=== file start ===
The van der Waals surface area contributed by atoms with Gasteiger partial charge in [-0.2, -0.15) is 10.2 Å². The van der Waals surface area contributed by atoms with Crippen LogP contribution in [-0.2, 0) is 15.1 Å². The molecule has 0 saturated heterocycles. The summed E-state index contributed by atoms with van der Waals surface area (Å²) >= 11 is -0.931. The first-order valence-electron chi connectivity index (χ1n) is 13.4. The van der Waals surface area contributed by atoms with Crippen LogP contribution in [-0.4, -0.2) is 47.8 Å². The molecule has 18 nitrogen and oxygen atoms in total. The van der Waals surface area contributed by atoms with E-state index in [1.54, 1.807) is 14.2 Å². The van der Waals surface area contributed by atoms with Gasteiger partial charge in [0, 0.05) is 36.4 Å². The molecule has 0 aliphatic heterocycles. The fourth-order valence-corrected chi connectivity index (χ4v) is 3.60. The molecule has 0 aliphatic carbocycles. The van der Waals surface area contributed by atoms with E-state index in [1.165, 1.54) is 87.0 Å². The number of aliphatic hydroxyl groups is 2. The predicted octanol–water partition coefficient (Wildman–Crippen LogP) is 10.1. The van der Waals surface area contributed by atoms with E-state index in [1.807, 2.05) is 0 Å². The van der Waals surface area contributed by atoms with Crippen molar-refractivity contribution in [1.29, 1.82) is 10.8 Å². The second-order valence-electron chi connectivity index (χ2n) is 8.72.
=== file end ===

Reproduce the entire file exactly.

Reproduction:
The van der Waals surface area contributed by atoms with Gasteiger partial charge in [-0.2, -0.15) is 10.2 Å². The van der Waals surface area contributed by atoms with Crippen LogP contribution in [-0.2, 0) is 15.1 Å². The molecule has 0 saturated heterocycles. The summed E-state index contributed by atoms with van der Waals surface area (Å²) >= 11 is -0.931. The first-order valence-electron chi connectivity index (χ1n) is 13.4. The van der Waals surface area contributed by atoms with Crippen LogP contribution in [-0.4, -0.2) is 47.8 Å². The molecule has 18 nitrogen and oxygen atoms in total. The van der Waals surface area contributed by atoms with E-state index in [1.54, 1.807) is 14.2 Å². The van der Waals surface area contributed by atoms with Gasteiger partial charge in [0, 0.05) is 36.4 Å². The molecule has 0 aliphatic heterocycles. The fourth-order valence-corrected chi connectivity index (χ4v) is 3.60. The molecule has 0 aliphatic carbocycles. The van der Waals surface area contributed by atoms with E-state index in [1.165, 1.54) is 87.0 Å². The number of aliphatic hydroxyl groups is 2. The predicted octanol–water partition coefficient (Wildman–Crippen LogP) is 10.1. The van der Waals surface area contributed by atoms with E-state index in [1.807, 2.05) is 0 Å². The van der Waals surface area contributed by atoms with Crippen molar-refractivity contribution in [1.29, 1.82) is 10.8 Å². The second-order valence-electron chi connectivity index (χ2n) is 8.72.